Another reason for India’s low integration in labour-intensive chains (such as those of garments manufacturing) is the large size of the domestic market. In the presence of high export standards and strict delivery pressures, Indian garments firms find it easier to supply to the domestic market, and to neighbouring countries and the Middle East, which have lower quality standards compared to the US and EU (Ray 2019). Moreover, India’s forward participation is higher than backward participation in the textile, wearing apparel and leather value chain (Figure 3), indicating that Indian firms tend to link into the garments value chain at the lower end, exporting yarn and woven fabrics of cotton and of silk. This has been further confirmed using product-level analysis (see Gupta 2015).
Figure 3. Linkages in the textile, wearing apparel and leather GVC
Source: The World Integrated Trade Solution (WITS) GVC indicators for 2015.
A third contributing factor to India’s low GVC participation is its inability to attract foreign direct investment (FDI) into the manufacturing sector, and subsequent weak links with lead firms (Hoda and Rai 2018, Ray and Miglani 2020). Empirical evidence suggests that openness to FDI is positively associated with backward GVC participation. Other Asian economies, such Vietnam, Bangladesh, and Cambodia experienced growth in both FDI stock and GVC exports at more than 10% annually between 2010 and 2017, while India’s GVC participation witnessed a significant decline in the same period (Mitra et al. 2020).
A large part of Bangladesh’s success in the textile and apparel value chain lies in its successful lock-in of inward FDI from multinational corporations (MNCs), which relocated production units to Bangladesh to take advantage of the abundance of low-cost labour. FDI in the textile sector in Bangladesh also led to the growth of new domestic suppliers of buttons, zippers and fabrics, which increased the competitiveness of Bangladeshi textiles globally (Kee 2015).
Can Indian firms benefit from increasing GVC participation?
Manufacturing suppliers in emerging economies like India can benefit by exporting and importing through GVCs. The exposure to foreign competition and demands of international buyers can create new incentives for Indian firms to innovate, while firms can also learn from the technology and knowledge embedded in capital imports. Simultaneously engaging in both activities further unlocks cost complementarities (Wagner 2012).
Firm-level GVC integration, captured by vertical specialisation4, has followed a similar path to that of firm-level total factor productivity (TFP) in India over the period 2001-2015. In Figure 4, we observe that between 2001 and 2008, both the average level of GVC integration and firm productivity increased. However, because of the financial crisis in 2008, there was a decline in average GVC integration and a fall in average productivity of Indian firms in the period 2008-2010, both of which recovered between 2010-2011 but thereafter continued to decline in the period 2011-2014.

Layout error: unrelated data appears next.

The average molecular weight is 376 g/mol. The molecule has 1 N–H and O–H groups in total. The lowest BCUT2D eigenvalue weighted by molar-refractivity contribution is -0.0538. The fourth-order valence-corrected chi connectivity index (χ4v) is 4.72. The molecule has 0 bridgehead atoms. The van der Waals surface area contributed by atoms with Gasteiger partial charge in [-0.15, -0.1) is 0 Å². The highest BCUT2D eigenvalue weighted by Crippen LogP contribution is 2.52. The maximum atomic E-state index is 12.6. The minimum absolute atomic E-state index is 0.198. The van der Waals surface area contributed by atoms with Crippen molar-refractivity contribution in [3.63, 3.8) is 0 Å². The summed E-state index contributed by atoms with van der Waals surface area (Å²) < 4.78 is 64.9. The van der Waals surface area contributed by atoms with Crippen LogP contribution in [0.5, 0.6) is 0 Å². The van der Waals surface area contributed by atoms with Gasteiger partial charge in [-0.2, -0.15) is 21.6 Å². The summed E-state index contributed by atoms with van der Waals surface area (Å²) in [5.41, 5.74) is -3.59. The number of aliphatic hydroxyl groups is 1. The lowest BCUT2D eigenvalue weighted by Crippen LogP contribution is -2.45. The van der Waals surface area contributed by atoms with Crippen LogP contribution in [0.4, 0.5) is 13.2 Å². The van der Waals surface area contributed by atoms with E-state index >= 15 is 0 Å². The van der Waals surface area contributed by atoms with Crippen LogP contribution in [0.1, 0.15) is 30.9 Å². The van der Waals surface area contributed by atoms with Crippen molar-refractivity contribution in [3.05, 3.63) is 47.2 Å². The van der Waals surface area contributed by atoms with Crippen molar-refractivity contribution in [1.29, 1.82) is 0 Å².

Figure 4. Evolution of firm-level TFP and GVC embeddedness in Indian manufacturing
Heterogenous productivity gains from GVC linkages
Empirical evidence from the Indian manufacturing sector suggests that Indian firms in GVCs have a productivity premium of 13 to 22% relative to non-GVC firms, with the productivity premium from GVC linkages being higher in the automotive, electronics and IT industries, compared to textiles and chemicals (Manghnani et al. 2021). Examining the causal relationship between GVC participation and total factor productivity, in a recent study (Banga 2022a), I find that participating in a GVC and increasing GVC embeddedness boosts manufacturing firm productivity in India. Moreover, GVC linkages are evidenced to increase gross exports, domestic value-added and employment in India (Veeramani and Dhir 2022).
However, the gains from linking are not homogenous: both productivity gains and product sophistication gains are higher for Indian GVC firms that invest in digital capabilities and skilled labour (Banga 2022a, 2022b). Increasing backward linkages have had a negative impact on employment growth in Indian industries, while forward linkages have been found to have no significant impact (Banga 2016).
Conclusion: Industrial, FDI and trade policy recommendations for job creation
The time for leveraging GVCs for economic growth in India is now: at a time when the Covid-19 pandemic and US-China tensions have led to a wave of MNC relocations away from China, several policy initiatives are being rolled out by the Government of India to revitalise the manufacturing sector and to increase FDI. The subsequent realignment of GVCs could create new opportunities for India’s manufacturing sector (Baldwin and Tomiura 2020), particularly in sectors of ‘textiles, wearing apparel, leather and related products’ and ‘chemicals and non-metallic mineral products’ industries, where India could be an alternative to China when it comes to imports for the US (Bagaria 2021).